Hat matrix is a *n ×n* symmetric and idempotent matrix with many special properties play an important role in diagnostics of regression analysis by transforming the vector of observed responses *Y* into the vector of fitted responses $\hat{Y}$.

The model *Y=Xβ +ε* with solution *b=(XX) ^{-1} X’Y* provided that

*(XX)*is non-singular. The fitted values are ${\hat{Y}=Xb=X(X’X)^{-1} X’Y=HY}$.

^{-1}Like fitted values ($\hat{Y}$), the residual can be expressed as linear combinations of the response variable *Y _{i}*.

\begin{align*}

e&=Y-\hat{Y}\\

&=Y-HY\\&=(I-H)Y

\end{align*}

- Hat matrix only involves the observation in the predictor variable
*X*as*H=X(XX)*. It plays an important role in diagnostics for regression analysis.^{-1}X’ - The hat matrix plays an important role in determining the magnitude of a studentized deleted residual and therefore in identifying outlying
*Y*observations. - The hat matrix is also helpful in directly identifying outlying
*X*observation. - In particular the diagonal elements of the hat matrix are indicator of in a multi-variable setting of whether or not a case is outlying with respect to
*X*values. - The elements of hat matrix have their values between 0 and 1 always and their sum is
*p*i.e.

*0≤ h*and $\sum _{i=1}^{n}h_{ii} =p $_{ii}≤ 1

where*p*is number of regression parameter with intercept term. *h*is a measure of the distance between the_{ii}*X*values for the*i*th case and the means of the*X*values for all*n*cases.

**Mathematical Properties**

*HX=X**(I-H)X=0**HH=H*^{2}=H=H^{p}*H(I-H)=0*- $Cov(\hat{e},\hat{Y})=Cov\left\{HY,(I-H)Y\right\}=\sigma ^{2} H(I-H)=0$
*1-H*is also symmetric and idempotent.*H1=1*with intercept term. i.e. every row of*H*adds upto 1.*1’=1H’=1’H*&*1’H1=n*- The elements of
*H*are denoted by*h*i.e._{ii}

\[H=\begin{pmatrix}{h_{11} } & {h_{12} } & {\cdots } & {h_{1n} } \\ {h_{21} } & {h_{22} } & {\cdots } & {h_{2n} } \\ {\vdots } & {\vdots } & {\ddots } & {\vdots } \\ {h_{n1} } & {h_{n2} } & {\vdots } & {h_{nn} }\end{pmatrix}\]

The large value of*h*indicates that the_{ii}*i*th case is distant from the center for all*n*cases. The diagonal element*h*in this context is called leverage of the_{ii}*i*th case.*h*is a function of only the_{ii}*X*values, so*h*measures the role of the_{ii}*X*values in determining how important Yis affecting the fitted $\hat{Y}_{i} $ values._{i}

The larger the*h*, the smaller the variance of the residuals e_{ii}for_{i}*h*,_{ii}=1*σ*.^{2}(e_{i})=0 **Variance, Covariance of***e*

\begin{align*}

e-E(e)&=(I-H)Y(Y-X\beta )=(I-H)\varepsilon \\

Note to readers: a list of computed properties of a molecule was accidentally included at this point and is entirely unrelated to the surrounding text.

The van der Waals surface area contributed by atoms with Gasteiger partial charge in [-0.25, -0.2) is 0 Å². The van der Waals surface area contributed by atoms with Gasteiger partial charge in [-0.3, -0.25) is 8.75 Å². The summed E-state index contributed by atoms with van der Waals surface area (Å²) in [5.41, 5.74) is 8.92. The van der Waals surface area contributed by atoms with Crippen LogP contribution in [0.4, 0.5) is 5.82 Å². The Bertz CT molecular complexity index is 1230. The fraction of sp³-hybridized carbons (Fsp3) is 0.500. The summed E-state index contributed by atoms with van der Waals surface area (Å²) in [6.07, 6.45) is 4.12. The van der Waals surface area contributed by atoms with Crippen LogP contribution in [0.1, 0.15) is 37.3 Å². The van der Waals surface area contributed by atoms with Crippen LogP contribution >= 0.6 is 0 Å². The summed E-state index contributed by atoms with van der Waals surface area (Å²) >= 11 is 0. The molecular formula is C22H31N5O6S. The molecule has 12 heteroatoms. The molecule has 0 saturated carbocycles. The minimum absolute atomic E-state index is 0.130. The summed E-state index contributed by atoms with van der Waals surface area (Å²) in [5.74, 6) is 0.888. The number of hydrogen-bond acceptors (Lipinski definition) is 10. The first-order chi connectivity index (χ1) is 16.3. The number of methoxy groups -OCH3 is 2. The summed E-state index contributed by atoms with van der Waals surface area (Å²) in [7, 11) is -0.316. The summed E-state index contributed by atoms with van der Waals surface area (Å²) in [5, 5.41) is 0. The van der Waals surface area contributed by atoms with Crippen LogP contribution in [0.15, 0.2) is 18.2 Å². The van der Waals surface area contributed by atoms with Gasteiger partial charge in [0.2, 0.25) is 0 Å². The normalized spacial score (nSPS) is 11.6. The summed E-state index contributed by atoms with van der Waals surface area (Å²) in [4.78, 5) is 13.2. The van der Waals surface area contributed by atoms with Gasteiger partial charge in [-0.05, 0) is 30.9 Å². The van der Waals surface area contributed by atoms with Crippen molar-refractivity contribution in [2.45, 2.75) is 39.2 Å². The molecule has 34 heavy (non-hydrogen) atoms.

E(\varepsilon \varepsilon ‘)&=V(\varepsilon )=I\sigma ^{2} \,\,\text{and} \,\, E(\varepsilon )=0\\

(I-H)’&=(I-H’)=(I-H)\\

V(e) & = E\left[e-E(e_{i} )\right]\left[e-E(e_{i} )\right]^{{‘} } \\

& = (I-H)E(\varepsilon \varepsilon ‘)(I-H)’ \\

& = (I-H)I\sigma ^{2} (I-H)’ \\

& =(I-H)(I-H)I\sigma ^{2} =(I-H)\sigma ^{2}

\end{align*}*V(e*is given by the_{i})*i*th diagonal element*1-h*and_{ii}*Cov(e*is given by the_{i},e_{j})*(i, j)*th element of −*h*of the matrix_{ij}*(I-H)σ*.\begin{align*}^{2}

\rho _{ij} &=\frac{Cov(e_{i} ,e_{j} )}{\sqrt{V(e_{i} )V(e_{j} )} } \\

&=\frac{-h_{ij} }{\sqrt{(1-h_{ii} )(1-h_{jj} )} }\\

SS(b) & = SS({\rm all\; parameter)=}b’X’Y \\

& = \hat{Y}’Y=Y’H’Y=Y’HY=Y’H^{2} Y=\hat{Y}’\hat{Y}

\end{align*}The average $V(\hat{Y}_{i} )$ to all data points is

\begin{align*}

\sum _{i=1}^{n}\frac{V(\hat{Y}_{i} )}{n} &=\frac{trace(H\sigma ^{2} )}{n}=\frac{p\sigma ^{2} }{n} \\

\hat{Y}_{i} &=h_{ii} Y_{i} +\sum _{j\ne 1}h_{ij} Y_{j}

\end{align*}

**Some regression Diagnostic using Hat Matrix**

**Internally Studentized Residuals**

$V(e_i)=(1-h_{ii}\sigma^2$ where *σ ^{2}* is estimated by s

^{2}i.e. $s^{2} =\frac{e’e}{n-p} =\frac{\Sigma e_{i}^{2} }{n-p} $ (RMS)

we can studentized the residual as $s_{i} =\frac{e_{i} }{s\sqrt{(1-h_{ii} )} } $

These studentized residuals are said to be internally studentized because *s* has within it e* _{i}* itself.

**Extra Sum of Squares attributable to $e_i$**

\begin{align*}

e&=(1-H)Y\\

e_{i} &=-h_{i1} Y_{1} -h_{i2} Y_{2} -\cdots +(1-h_{ii} )Y_{i} -h_{in} Y_{n} =c’Y\\

c’&=(-h_{i1} ,-h_{i2} ,\cdots ,(1-h_{ii} )\cdots -h_{in} )\\

c’c&=\sum _{i=1}^{n}h_{i1}^{2} +(1-2h_{ii} )=(1-h_{ii} )\\

SS(e_{i})&=\frac{e_{i}^{2} }{(1-h_{ii} )}\\

S_{(i)}^{2}&=\frac{(n-p)s^{2} -\frac{e_{i}^{2}}{e_{i}^{2} (1-h_{ii} )}}{n-p-1}

\end{align*}

provides an estimate of *σ ^{2}* after deletion of the contribution of e

*.*

_{i}**Externally Studentized Residuals**

$t_{i} =\frac{e_{i} }{s(i)\sqrt{(1-h_{ii} )} }$ are externally studentized residuals. Here if e* _{i}* is large, it is thrown into emphases even more by the fact that s

*has excluded it. The t*

_{i}*follows a*

_{i}*t*distribution under the usual normality of errors assumptions.

_{n-p-1}Reference

**Download Role of Hat Matrix in diagnostics:**
**Hat Matrix or Projection Matrix 134.95 KB**

**Hat Matrix or Projection Matrix 134.95 KB**